British citizen, Ruhal Ahmed spent two years in Guantanamo Bay.
After his release he returned home to Tipton, England without ever being charged with a crime by the British or US governments.
During his incarceration Ruhal was repeatedly tortured by his captors.
The technique he feared most was being tortured with music.
This documentary charts the progress of Ruhal alongside other ex-detainees, campaigners and psychologists as they attempt to silence music torture.
It explains how an art form meant to bring joy is being used to degrade, embarrass and break the spirit of an unlucky few.
It will also make public Ruhal's own, very emotional, story of suffering and his attempts to move on.
Ruhal, who was 19 at the time of his incarceration, says he learnt to cope with the physical beatings he often suffered but was traumatised by being short-shackled to the floor in a crouching position and forced to listen to Eminem's Kim for hours on end at very high volume.
Strobe lights were shone in his eyes and guards with barking dogs surrounded him.
Reflecting on the practice of 'music torture' Ruhal says it's worse than physical pain because you can't block it out and you feel that you are losing your mind.
As well as Eminem, songs by AC/DC, Bruce Springsteen, Metallica and children's artists Barney the Dinosaur and Sesame Street were repeatedly played to Ruhal and other detainees at extreme volume as part of a 'torture playlist'.
Campaigners believe these techniques are still in use at black-site prisons around the world to induce sleep depravation, prolong capture shock, disorientate detainees during interrogations and to drown out screams.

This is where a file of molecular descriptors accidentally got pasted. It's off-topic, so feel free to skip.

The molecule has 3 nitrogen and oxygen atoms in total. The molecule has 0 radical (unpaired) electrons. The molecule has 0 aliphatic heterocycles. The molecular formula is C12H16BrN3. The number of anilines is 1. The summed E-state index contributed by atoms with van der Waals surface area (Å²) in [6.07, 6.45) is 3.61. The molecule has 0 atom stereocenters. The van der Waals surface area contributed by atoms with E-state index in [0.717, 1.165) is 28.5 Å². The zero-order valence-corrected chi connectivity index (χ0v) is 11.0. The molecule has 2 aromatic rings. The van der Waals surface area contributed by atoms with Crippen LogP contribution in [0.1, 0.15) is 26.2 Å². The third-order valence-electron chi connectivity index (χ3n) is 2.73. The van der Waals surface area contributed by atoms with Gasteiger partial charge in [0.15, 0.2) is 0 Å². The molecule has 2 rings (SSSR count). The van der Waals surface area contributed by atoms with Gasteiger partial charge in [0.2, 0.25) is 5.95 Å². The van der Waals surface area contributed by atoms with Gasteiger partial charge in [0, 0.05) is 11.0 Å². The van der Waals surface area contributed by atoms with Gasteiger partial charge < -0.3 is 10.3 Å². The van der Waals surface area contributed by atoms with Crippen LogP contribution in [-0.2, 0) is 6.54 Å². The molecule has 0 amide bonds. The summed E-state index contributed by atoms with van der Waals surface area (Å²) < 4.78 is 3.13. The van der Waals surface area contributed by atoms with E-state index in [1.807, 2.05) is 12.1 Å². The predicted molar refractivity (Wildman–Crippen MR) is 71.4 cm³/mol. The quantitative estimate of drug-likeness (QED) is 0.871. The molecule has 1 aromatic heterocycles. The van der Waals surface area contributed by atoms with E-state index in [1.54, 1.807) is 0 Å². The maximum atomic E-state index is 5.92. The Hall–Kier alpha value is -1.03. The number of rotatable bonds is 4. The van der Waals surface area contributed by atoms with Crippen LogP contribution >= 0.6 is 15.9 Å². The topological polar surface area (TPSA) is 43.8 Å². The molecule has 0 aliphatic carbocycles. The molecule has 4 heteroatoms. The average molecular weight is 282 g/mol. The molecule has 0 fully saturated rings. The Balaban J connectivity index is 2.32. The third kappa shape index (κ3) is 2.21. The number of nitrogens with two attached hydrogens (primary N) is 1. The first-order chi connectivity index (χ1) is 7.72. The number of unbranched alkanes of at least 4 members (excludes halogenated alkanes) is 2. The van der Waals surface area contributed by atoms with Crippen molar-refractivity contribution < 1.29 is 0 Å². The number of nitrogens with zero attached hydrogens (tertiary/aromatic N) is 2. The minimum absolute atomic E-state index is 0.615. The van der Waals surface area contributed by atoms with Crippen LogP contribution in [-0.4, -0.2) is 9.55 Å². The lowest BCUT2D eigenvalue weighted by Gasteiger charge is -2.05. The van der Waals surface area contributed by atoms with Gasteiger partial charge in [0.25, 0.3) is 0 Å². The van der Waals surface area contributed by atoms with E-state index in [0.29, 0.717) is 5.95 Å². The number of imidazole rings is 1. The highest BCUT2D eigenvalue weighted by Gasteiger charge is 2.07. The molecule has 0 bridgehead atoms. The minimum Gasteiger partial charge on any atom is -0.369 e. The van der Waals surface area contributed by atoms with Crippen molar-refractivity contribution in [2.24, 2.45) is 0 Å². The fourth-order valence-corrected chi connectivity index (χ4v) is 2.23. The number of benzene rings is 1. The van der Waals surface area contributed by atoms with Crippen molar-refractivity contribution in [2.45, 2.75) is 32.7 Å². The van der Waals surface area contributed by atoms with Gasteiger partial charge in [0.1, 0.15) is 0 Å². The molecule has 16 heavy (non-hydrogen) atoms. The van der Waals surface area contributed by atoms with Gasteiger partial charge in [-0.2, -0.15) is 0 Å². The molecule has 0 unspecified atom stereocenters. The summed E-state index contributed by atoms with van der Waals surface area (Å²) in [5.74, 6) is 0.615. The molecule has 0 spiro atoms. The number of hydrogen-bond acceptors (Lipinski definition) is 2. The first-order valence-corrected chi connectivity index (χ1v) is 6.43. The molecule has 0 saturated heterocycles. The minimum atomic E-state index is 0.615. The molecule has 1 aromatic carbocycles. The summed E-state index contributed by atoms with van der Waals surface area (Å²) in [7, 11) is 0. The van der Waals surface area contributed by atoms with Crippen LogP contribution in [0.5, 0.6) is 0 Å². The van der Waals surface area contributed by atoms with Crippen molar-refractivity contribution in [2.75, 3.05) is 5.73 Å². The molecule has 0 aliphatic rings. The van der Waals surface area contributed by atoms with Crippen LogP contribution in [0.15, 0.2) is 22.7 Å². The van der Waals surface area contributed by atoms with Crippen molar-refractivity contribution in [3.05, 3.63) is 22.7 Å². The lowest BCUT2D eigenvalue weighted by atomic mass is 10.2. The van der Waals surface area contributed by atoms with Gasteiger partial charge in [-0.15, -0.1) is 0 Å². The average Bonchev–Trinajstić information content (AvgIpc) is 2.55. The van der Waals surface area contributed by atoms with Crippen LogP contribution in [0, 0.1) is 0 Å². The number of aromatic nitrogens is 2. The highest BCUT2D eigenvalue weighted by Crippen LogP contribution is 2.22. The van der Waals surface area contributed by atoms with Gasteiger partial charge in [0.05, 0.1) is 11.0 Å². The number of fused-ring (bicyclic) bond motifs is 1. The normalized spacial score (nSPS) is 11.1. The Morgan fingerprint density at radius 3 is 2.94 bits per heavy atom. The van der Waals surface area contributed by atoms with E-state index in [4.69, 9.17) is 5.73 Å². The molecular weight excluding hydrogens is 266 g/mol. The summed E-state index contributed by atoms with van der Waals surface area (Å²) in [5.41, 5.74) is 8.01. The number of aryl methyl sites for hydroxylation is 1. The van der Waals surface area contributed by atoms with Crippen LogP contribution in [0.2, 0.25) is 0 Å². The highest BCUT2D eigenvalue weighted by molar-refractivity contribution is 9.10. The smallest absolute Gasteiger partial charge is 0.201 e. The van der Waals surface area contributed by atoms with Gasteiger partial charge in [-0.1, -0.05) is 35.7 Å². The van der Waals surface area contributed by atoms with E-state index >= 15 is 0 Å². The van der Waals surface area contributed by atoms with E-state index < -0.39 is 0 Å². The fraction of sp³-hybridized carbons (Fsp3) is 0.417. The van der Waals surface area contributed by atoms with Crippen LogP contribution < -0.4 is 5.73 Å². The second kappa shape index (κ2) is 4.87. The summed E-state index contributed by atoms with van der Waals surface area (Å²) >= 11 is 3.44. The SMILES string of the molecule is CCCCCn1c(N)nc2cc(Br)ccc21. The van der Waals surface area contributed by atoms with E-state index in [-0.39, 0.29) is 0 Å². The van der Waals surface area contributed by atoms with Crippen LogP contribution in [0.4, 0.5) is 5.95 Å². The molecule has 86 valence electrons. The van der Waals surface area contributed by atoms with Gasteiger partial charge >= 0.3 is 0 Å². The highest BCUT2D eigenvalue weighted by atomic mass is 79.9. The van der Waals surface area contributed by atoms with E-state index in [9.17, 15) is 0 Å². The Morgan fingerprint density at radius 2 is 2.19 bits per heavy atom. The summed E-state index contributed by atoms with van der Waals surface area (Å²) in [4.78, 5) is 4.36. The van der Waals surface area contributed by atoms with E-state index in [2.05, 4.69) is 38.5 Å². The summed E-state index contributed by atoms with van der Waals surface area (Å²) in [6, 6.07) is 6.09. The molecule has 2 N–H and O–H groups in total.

The effect of this technique to break a man's mind and spirit was so strong that Ruhal can no longer listen to music and if he hears a track that was used to torture him he suffers horrific flashbacks.
Other guests in this programme include US army veteran Donald Vance who was working in Iraq as a military contractor when he was picked up and detained at Bagram airbase and subjected to 'music torture'; former Guantanamo guards Brandon Neely and Albert Melise who participated in the torture sessions, Michael Korzinski PhD, a psychologist who's spent 15 years working with victims of torture, Chris Cerf, musician and composer of the music from Sesame Street and human rights campaigner Clive Stafford Smith who through legal charity Reprieve continues the campaign to halt torture by music.
(Image: An unidentified US Army guard standing inside Guantanamo Bay Detention Camp. Credit: Getty Images)
Ruhal Ahmed spent two years in Guantanamo Bay, where he was repeatedly tortured with music